4

Both $ and \n represents the end of a line. To remove an empty line we can use either :g/^$/d or :%s/^\n//g

My questions are:

What's the difference between these two signs?

It seems the first command removes a line while the latter one replaces a line by nothing. Hence the first one should be more efficient than the second one. Is my analysis correct?

What about the comparison between :g/^$/d and :g/^\n/d?

6

To put it briefly, $ (and ^) are null-size, empty markers that, when replaced, actually remove nothing (so you basically append to the line), while \n stands for the character (or characters) separating 2 lines: if you replace \n, you will also join those lines.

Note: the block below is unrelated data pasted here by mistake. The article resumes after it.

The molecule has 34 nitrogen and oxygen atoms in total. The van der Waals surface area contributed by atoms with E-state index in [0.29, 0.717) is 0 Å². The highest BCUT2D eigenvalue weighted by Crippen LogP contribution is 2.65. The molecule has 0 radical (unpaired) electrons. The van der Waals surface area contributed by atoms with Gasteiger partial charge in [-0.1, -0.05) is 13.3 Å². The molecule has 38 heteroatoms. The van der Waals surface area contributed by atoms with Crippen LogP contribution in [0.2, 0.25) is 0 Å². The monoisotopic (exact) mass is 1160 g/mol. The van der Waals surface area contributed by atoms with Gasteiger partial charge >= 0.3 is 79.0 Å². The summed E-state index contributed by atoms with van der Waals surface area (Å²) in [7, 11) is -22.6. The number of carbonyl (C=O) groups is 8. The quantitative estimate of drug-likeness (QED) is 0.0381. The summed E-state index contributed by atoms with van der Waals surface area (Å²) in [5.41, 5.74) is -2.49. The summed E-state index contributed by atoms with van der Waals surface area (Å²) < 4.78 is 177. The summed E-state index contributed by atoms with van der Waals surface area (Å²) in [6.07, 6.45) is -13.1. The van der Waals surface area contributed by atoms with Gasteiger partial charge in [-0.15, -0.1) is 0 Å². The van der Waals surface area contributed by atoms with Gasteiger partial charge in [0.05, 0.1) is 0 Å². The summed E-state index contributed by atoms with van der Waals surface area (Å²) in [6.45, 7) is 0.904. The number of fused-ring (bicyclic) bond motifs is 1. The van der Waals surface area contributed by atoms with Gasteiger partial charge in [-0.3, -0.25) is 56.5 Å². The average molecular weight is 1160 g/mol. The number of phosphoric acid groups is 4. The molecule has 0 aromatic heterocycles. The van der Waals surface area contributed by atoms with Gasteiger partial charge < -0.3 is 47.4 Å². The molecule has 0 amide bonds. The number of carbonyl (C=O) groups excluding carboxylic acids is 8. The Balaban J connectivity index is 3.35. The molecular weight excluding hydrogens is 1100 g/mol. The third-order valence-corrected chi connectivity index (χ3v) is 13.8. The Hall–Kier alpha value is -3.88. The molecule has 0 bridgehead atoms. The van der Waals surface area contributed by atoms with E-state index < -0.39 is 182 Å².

That's why if you replace your substitute example with %s/^$//g, nothing happens.

The :g/^$/d works because the pattern is only used to find the line, and d (delete) is the one actually removing the line, EOL included (since it is an Ex command).

Your Answer

By clicking “Post Your Answer”, you agree to our terms of service, privacy policy and cookie policy

Not the answer you're looking for? Browse other questions tagged or ask your own question.